Thursday, May 31, 2007

the best words in the best order*

Uh-oh, I've been tagged!

Arlene has tagged me to list 10 quotes that sum up my philosophy of poetry and the writing of it, so here goes:

You must stay drunk on writing so reality cannot destroy you.
- Ray Bradbury, Zen in the Art of Writing


I look for places made of poetry for me, places alive with history, wildlife and mystery. Then I move in if I can.
- Susan Goldsmith Wooldridge, Poemcrazy

***** an art, a craft, a making. To make something well is to give yourself to it, to seek wholeness, to follow spirit. To learn to make something well can take your whole life. It's worth it.
-Ursula K. LeGuin, Steering the Craft


What a good thing Adam had. When he said a good thing he knew nobody had said it before.
- Mark Twain


If you keep your fingers flying fast enough, your inner critic won't have a chance to cluck its tongue.
- Gayle Brandeis, Fruitflesh


If you would not be forgotten as soon as you are dead and rotten, either write things worthy reading, or do things worth the writing.
- Benjamin Franklin


I want it to confirm
your worst fears about me,

to show you how little I care about you

or anything except what

I want.

- Kim Addonizio, "What Do Women Want?"


Writing is about hypnotizing yourself into believing in yourself, getting some work done, then unhypnotizing yourself and going over the material coldly.
- Anne Lamott, Bird by Bird


My favorite poem is the one that starts "Thirty days hath September" because it actually tells you something.
- Groucho Marx


In poetry, the only rules worth thinking about are the standards of perfection you set for yourself.
- Ted Kooser, The Poetry Home Repair Manual

* Samuel Taylor Coleridge

I'm tagging Theresa, Bev, and Cheryl

Tuesday, May 29, 2007

Silver Falls

Yesterday we went to Silver Falls, a state park with over 25 miles of hiking trails set in a temperate rain forest of Douglas fir, hemlock, and cedar, ferns, mosses, and wildflowers. There are ten waterfalls in the park, including South Falls (the largest):

It was, not surprisingly, extremely busy, crammed with families intent upon enjoying Memorial Day in this gorgeous green setting. We had a picnic lunch and tried to keep warm when the wind blew the clouds over the sun.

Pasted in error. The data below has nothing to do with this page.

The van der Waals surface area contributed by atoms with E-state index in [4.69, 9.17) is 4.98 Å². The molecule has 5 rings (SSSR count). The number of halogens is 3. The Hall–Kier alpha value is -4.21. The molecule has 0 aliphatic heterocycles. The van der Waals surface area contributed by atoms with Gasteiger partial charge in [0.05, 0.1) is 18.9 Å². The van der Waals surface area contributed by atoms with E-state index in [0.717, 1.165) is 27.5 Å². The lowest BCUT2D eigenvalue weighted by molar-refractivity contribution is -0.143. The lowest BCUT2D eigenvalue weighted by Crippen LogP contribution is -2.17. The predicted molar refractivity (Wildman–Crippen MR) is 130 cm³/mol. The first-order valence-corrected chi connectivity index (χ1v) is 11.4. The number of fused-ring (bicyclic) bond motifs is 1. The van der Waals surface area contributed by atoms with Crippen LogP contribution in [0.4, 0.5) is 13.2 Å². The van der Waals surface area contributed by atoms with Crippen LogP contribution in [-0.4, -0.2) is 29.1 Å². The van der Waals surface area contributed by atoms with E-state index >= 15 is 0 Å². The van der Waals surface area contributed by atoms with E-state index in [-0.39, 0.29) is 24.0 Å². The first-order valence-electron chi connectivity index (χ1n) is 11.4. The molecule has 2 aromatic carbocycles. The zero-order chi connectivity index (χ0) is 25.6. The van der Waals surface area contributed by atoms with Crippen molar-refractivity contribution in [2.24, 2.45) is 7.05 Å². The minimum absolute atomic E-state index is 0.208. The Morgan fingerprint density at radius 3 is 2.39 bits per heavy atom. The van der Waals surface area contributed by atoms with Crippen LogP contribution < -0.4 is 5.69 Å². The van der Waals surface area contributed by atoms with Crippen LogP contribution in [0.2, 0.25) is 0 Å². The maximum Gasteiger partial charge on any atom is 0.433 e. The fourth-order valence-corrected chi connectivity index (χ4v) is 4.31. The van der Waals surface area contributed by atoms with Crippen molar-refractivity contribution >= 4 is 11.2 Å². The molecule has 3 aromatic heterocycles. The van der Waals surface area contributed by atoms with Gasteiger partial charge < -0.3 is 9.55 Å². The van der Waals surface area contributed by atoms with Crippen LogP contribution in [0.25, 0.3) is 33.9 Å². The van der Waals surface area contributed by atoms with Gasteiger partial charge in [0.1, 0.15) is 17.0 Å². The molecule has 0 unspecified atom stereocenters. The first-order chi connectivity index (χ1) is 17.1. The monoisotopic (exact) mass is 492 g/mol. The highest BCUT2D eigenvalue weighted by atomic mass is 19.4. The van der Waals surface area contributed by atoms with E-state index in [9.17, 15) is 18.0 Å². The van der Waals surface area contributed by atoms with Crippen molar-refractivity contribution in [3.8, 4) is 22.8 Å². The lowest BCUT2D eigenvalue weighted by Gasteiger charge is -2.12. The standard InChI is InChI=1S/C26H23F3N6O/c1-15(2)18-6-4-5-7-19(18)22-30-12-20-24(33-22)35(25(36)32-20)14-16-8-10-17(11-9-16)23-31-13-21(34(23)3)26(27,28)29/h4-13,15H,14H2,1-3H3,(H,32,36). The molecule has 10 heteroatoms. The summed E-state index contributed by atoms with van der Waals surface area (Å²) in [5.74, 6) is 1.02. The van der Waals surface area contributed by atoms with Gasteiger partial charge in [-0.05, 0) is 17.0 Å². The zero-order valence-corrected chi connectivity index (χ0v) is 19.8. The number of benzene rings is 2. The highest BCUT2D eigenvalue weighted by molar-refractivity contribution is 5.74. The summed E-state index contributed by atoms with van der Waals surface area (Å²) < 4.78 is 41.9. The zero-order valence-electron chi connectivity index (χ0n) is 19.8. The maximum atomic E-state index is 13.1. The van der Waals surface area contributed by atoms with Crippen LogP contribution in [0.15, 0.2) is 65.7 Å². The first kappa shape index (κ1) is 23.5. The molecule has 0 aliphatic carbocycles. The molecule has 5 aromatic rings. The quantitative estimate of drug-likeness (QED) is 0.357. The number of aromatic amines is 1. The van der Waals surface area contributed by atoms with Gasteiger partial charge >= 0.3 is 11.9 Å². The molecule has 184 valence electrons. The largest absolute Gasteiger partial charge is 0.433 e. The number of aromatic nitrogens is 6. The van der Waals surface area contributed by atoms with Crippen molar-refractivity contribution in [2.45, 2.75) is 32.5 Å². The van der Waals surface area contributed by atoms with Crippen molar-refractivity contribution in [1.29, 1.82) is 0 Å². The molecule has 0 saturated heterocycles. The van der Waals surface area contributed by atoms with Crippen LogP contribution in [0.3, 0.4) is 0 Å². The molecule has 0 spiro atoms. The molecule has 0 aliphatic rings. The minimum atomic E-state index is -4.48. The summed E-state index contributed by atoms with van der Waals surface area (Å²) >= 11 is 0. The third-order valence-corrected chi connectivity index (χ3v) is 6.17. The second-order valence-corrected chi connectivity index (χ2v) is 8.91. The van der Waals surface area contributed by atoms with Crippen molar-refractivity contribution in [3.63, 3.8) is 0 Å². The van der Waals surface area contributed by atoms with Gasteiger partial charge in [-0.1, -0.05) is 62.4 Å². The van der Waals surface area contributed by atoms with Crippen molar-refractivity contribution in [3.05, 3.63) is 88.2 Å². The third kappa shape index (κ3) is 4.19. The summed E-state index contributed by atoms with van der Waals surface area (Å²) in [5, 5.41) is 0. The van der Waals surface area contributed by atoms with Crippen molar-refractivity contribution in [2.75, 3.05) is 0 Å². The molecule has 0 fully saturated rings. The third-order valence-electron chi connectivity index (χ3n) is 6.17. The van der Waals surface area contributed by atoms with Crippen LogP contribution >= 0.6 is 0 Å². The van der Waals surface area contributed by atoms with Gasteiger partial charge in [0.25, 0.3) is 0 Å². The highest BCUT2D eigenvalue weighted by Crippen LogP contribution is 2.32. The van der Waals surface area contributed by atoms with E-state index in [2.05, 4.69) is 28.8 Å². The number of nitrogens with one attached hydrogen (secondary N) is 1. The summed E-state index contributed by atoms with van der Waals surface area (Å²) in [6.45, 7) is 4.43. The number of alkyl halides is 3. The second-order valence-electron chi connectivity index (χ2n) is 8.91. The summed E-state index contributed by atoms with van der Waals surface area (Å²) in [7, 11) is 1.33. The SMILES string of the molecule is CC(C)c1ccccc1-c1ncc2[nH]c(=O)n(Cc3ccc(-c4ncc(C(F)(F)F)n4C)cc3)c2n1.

And then we went hiking. Emma and Kate were thrilled with their new hydration packs and got a huge kick out of sipping as they walked. We didn't go far - just down to South Falls where we could stand behind the pouring water and enjoy the cool mist, and down along the river a short way through the trees and ferns.

The girls gathered moss, which they decided was hair from Mr. Grinch, and had a generally fabulous time. Hopefully we can go back when it's not so crowded and hike a few of the less traveled trails. But for now, our summer of hiking and outdoors activities is off to a great start!

Thursday, May 24, 2007

Poet Lore

It's here! The Spring/Summer 2007 issue of Poet Lore, which includes my poem The China Has Not Been Washed, as well as wonderful work by Theresa Boyar (The House at Coast Meridian, 30 Years Later) and Nathan McClain (No, I don't love you). If you get a chance, I hope you'll check it out!

Tuesday, May 22, 2007

Pacific City

So, here's the rest of the story about Saturday.

Last year I ended up at the beach for hours and hours with the girls. It got ugly fast when Kate decided she was terrified of the waves and the dozens of tiny dead crabs littering the beach. It was hot, we had no idea when Dennis would get there, and we were all pretty cranky by the time he did.

This year, my parents came over from Idaho for the weekend. We planned to leave at a leisurely pace sometime after Emma's swimming lesson Saturday morning. It was a little too leisurely. We got to Pacific City a scant 10 minutes before Dennis. The place was nuts with cyclists and their friends picking them up, so we had to park at the far side of town and take a shuttle bus to the finish line. As we approached it we were driving parallel to all the cyclists coming in, and who should we happen to see but Dennis! We waved and held up our signs through the bus window, then he pulled over and waited till we got off and were ready to snap some photos of the finish.